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Short week could be a plus for WVU

MORGANTOWN, W.Va. - For much of the past two months, games couldn't be spaced far enough apart for West Virginia's football team. After all, each week brought something new and troublesome to work on.

This week is different. The Mountaineers have one less day to prepare for Friday afternoon's game at Iowa State and that's just fine with all concerned.

Sure, there are still plenty of things to work on, but for one of the few times of late there are more encouraging signs than ominous ones.

"We'll obviously be one day shorter, which I think is good because we need to get back out there and play again,'' coach Dana Holgorsen said Monday. "The best way to get back on track is to get out there and have the opportunity to play.''

From a strictly numeric sense, little about West Virginia's football team changed with Saturday's 50-49 loss at home to Oklahoma. The Mountaineers are still in the throes of a losing streak that has now reached five and has neatly come to match the win streak that began the season.

They still have huge defensive issues and, once again, specials-teams errors didn't help. A missed extra point ultimately prevented the game from going to overtime and a kickoff return to near midfield set up Oklahoma's winning score.

But for the first time since that 5-0 start, the offense seems once again dynamic enough to overcome almost every obstacle presented it by the defense and special teams, and those units have progressed just enough to make things interesting.

So why not want to get back out there as soon as possible? The chance comes when West Virginia (5-5, 2-5 Big 12) faces Iowa State (6-5, 3-5) in a 3:30 p.m. game Friday (ABC) at Jack Trice Stadium in Ames, Iowa.

"All losses are pretty tough, but I don't know what else we could have done. I felt like we gave it everything that we had,'' Holgorsen said of the loss to OU. "The sideline energy was great and our kids played hard. The effort was there, the energy was there and the excitement was there. The sidelines were energetic, and our guys put a whole lot into it, but we couldn't get it done. They made one more play then we did.

"It was a tough one, but all losses are fairly tough. That's why I'm excited about the short week. There's not time to sit and ponder.''

Of course, if there's ever a good week to have less time to prepare than normal, this would be it. School is on break all week, so finding time for extra work and preparation isn't an issue. Monday is usually an off day for the players to concentrate on academics, but the team lifted weights during the day and went through a regular Tuesday practice Monday.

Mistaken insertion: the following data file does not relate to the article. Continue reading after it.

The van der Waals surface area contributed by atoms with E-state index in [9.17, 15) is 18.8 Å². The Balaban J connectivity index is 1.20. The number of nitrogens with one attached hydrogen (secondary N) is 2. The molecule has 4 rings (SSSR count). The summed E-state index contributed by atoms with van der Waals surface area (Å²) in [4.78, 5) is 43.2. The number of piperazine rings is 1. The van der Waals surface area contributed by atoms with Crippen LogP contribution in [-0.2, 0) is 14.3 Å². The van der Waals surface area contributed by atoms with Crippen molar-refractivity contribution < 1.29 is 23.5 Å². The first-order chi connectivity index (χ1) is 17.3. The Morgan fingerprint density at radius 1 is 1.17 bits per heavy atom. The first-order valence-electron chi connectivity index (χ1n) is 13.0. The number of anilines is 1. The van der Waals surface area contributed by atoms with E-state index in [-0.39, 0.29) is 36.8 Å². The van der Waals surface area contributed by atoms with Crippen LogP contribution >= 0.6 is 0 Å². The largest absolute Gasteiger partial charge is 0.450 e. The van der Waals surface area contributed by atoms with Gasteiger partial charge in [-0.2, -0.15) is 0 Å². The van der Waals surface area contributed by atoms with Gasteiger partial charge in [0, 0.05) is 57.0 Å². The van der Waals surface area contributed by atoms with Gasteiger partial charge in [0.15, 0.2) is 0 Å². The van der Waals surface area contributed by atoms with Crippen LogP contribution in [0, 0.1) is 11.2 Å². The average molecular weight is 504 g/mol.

There also seems to be more of a positive attitude this week as opposed to recent ones. Much of that is certainly due to the sudden revitalization of the offense. With Tavon Austin making a surprise appearance at tailback and the Mountaineers rolling up a staggering 778 yards against the Sooners, there seems hope that with all the nationally ranked teams on the schedule in the rear-view mirror, the chances of getting the one more win needed for bowl eligibility are far better.

After Iowa State, West Virginia closes the regular season at home against 1-10 Kansas on Dec. 1. A win in either game will send the Mountaineers to a bowl game for the 11th straight year.

Because of all of that - the performance of the offense, the competitive nature of the game with Oklahoma, the chance to become bowl eligible - Holgorsen said he doesn't feel like motivation is an issue.

"I don't see that at this point,'' Holgorsen said. "Yes, there's a worry to that, but we're still playing for a lot. We have 22 [seniors] that have 12 days left in their college careers unless we win one of the two and extend it to a bowl game.''

Of course, whatever bowl West Virginia would end up going to would be nothing like what was envisioned two months ago when the Mountaineers were in the national championship and BCS bowl conversations. But for a college football program, there's really no such thing as a bad bowl. At this stage, Holgorsen just wants to be able to practice for another few weeks.

"Bowl games are rewards. You get to a level where a bowl game is much more than a reward, but we're not at that stage right now. We're at the stage where we're playing for the betterment of the program,'' Holgorsen said. "If we win a couple of games and get to a good bowl game, we get to practice for another month. That will help us out for the program.''

Briefly

  • The Big 12 announced Monday that the season-ending home game with Kansas will kick off at 2:30 p.m. and be televised by Fox Sports Net.
  • And Landry Jones makes five: The Oklahoma quarterback (544 yards passing, six touchdowns) became the fifth straight WVU opponent named the Big 12's offensive player of the week when the awards were announced Monday.
  • He wasn't even the most impressive offensive player on the field, of course, given Tavon Austin's 344 rushing yards and 572 all-purpose yards. But the unwritten rule is that the players of the week must come from winning teams.

    Austin wasn't even WVU's offensive champion because for the fifth straight week none were chosen.

  • There has been just one week this season during which WVU played and the league's offensive player of the week wasn't a Mountaineer (Geno Smith twice, Austin and Andrew Buie once) or an opponent who faced WVU's defense that week.  The exception was after the games of Sept. 15 when WVU beat James Madison and Texas' David Ash was the offensive player of the week. Kansas State's Collin Klein was the offensive award winner the two weeks WVU was idle.
  • Reach Dave Hickman at 304-348-1734 or dphickman1@aol.com or follow him at Twitter.com/dphickman1.

     

     


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